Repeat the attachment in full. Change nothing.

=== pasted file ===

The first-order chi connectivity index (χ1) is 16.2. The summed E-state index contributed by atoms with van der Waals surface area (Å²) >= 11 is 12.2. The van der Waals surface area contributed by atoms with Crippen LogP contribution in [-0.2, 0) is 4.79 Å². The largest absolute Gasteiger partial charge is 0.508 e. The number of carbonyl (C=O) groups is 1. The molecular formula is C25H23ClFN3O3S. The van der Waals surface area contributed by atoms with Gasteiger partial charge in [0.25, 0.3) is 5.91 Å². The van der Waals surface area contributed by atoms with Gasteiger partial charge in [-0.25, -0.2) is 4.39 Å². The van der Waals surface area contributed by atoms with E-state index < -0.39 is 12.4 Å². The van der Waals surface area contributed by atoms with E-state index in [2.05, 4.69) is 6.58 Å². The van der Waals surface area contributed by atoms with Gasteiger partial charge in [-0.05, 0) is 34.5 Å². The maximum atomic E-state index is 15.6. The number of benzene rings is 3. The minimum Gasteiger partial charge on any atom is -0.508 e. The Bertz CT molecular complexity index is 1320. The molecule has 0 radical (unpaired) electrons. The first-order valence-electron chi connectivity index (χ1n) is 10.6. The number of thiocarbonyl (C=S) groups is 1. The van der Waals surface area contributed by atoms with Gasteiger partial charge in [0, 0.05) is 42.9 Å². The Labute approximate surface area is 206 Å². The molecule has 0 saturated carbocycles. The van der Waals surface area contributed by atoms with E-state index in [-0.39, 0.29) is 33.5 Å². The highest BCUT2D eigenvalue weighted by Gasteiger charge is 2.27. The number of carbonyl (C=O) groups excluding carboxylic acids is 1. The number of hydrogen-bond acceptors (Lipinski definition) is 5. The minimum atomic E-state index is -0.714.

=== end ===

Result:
The first-order chi connectivity index (χ1) is 16.2. The summed E-state index contributed by atoms with van der Waals surface area (Å²) >= 11 is 12.2. The van der Waals surface area contributed by atoms with Crippen LogP contribution in [-0.2, 0) is 4.79 Å². The largest absolute Gasteiger partial charge is 0.508 e. The number of carbonyl (C=O) groups is 1. The molecular formula is C25H23ClFN3O3S. The van der Waals surface area contributed by atoms with Gasteiger partial charge in [0.25, 0.3) is 5.91 Å². The van der Waals surface area contributed by atoms with Gasteiger partial charge in [-0.25, -0.2) is 4.39 Å². The van der Waals surface area contributed by atoms with E-state index < -0.39 is 12.4 Å². The van der Waals surface area contributed by atoms with E-state index in [2.05, 4.69) is 6.58 Å². The van der Waals surface area contributed by atoms with Gasteiger partial charge in [-0.05, 0) is 34.5 Å². The maximum atomic E-state index is 15.6. The number of benzene rings is 3. The minimum Gasteiger partial charge on any atom is -0.508 e. The Bertz CT molecular complexity index is 1320. The molecule has 0 radical (unpaired) electrons. The first-order valence-electron chi connectivity index (χ1n) is 10.6. The number of thiocarbonyl (C=S) groups is 1. The van der Waals surface area contributed by atoms with Gasteiger partial charge in [0, 0.05) is 42.9 Å². The Labute approximate surface area is 206 Å². The molecule has 0 saturated carbocycles. The van der Waals surface area contributed by atoms with E-state index in [-0.39, 0.29) is 33.5 Å². The highest BCUT2D eigenvalue weighted by Gasteiger charge is 2.27. The number of carbonyl (C=O) groups excluding carboxylic acids is 1. The number of hydrogen-bond acceptors (Lipinski definition) is 5. The minimum atomic E-state index is -0.714.